Coach Ken Hitchcock said from a selfish standpoint it would be unfair if Seabrook returned before Backes to a white-knuckle first-round playoff series tied at two games apiece heading into Game 5 Friday night. Backes was not among a handful on the ice for an optional practice Thursday and Hitchcock was tight-lipped about his status.
''He's not skating today so read what you want from that,'' Hitchcock said. ''He's not around, he's not skating, so we'll see tomorrow.
''Hopefully, he's able to get back before Seabrook or by Seabrook's time, so it doesn't turn into a little bit of an advantage for Chicago.''
The Blackhawks have won two straight, mounting their bid for a repeat Stanley Cup. They took the day off for travel, confident they can beat the Blues on the road.
''I think the odds are in our favor right now,'' forward Andrew Shaw said. ''The last two games have been huge for us. We had a good push, the push we needed.''
The Blues still have home-ice advantage in a series that couldn't be closer. Three games were decided in overtime and Game 3 was a one-goal affair before the Blackhawks added an empty-netter.
''Nobody's panicking,'' Blues defenseman Jay Bouwmeester said. ''We're not in a bad spot.''
Both teams have gotten solid goaltending and shown an ability to push back when the opponent appears to have momentum. The Blues came from behind late to win twice, capitalizing on Seabrook's major and game misconduct in Game 2 and the Blackhawks rebounded after squandering a 2-0 lead in Game 4.
Hitchcock and Blackhawks coach Joel Quenneville, two of the most experienced hands in the NHL, seem to be enjoying themselves while matching wits.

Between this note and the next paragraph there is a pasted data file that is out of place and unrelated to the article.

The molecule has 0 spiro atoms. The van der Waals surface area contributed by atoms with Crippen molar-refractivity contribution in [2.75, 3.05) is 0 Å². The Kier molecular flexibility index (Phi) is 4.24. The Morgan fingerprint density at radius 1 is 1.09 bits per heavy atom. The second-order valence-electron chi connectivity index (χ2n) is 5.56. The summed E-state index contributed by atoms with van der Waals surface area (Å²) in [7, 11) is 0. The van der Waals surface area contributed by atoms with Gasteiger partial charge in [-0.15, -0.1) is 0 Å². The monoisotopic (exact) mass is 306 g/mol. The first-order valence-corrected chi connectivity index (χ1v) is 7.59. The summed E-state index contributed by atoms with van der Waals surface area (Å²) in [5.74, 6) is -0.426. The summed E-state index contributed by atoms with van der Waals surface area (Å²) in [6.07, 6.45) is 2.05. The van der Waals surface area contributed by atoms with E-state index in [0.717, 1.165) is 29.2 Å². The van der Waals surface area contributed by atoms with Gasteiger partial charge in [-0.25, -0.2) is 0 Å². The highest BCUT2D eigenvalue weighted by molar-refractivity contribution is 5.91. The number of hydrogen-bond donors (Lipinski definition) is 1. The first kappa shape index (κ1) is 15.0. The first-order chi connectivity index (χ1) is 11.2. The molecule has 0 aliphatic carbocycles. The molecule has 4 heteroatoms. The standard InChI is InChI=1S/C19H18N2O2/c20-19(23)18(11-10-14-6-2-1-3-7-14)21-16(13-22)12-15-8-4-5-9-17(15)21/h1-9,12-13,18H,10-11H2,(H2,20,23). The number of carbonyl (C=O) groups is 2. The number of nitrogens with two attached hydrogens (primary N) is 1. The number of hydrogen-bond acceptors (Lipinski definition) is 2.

''It's fun to be a part of it and it's fun to be coaching it because every shift matters and every line change matters,'' Hitchcock said.
''I think when you don't like the way things are going, you don't mind mixing it up a little bit,'' Quenneville said. ''This series has been so close, so tight, last night may have been the first time we really tweaked the lines a little bit more.''
The Blues have had little success containing Patrick Kane, who scored twice in Game 4 including the deciding goal after hitting the crossbar earlier in overtime.
''It's huge. You saw what he could do last year when he got hot in the playoffs,'' Shaw said.
Captain Jonathan Toews, named a Selke Trophy finalist Thursday, also has had a strong series. Both seem refreshed coming off lengthy injury layoffs heading into the playoffs.
''I was playing a lot of minutes and I think just having those few weeks off has definitely helped me get my body ready for this series,'' Toews said.
More surprisingly, Vladimir Tarasenko has emerged as a force for the Blues, returning with no rust from a broken thumb that sidelined him the last 15 regular-season games. The 22-year-old Tarasenko has an NHL-high four goals in the playoffs, tying Game 2 with 6.4 seconds remaining and his second goal in Game 4 gave St. Louis its first lead.
''He has patience where most people panic,'' Hitchcock said. ''When he gets the opportunity to fire away he knows exactly where it's going, he knows which way the goalie's leaning.''
Oshie said Thursday he might have come back one game too soon from a blow to the head ''because I didn't really do much to help the team.''
Given all the extra minutes, fatigue could be a factor going forward. Two defensemen on each team played more than 28 minutes in Game 4.
''We take those days off during the year, we take those opportunities to rest during the year for these situations,'' defenseman Alex Pietrangelo said. ''Rest, hydration, nutrition - all that stuff is coming into play right now because you might have to go into three overtimes. You never know.''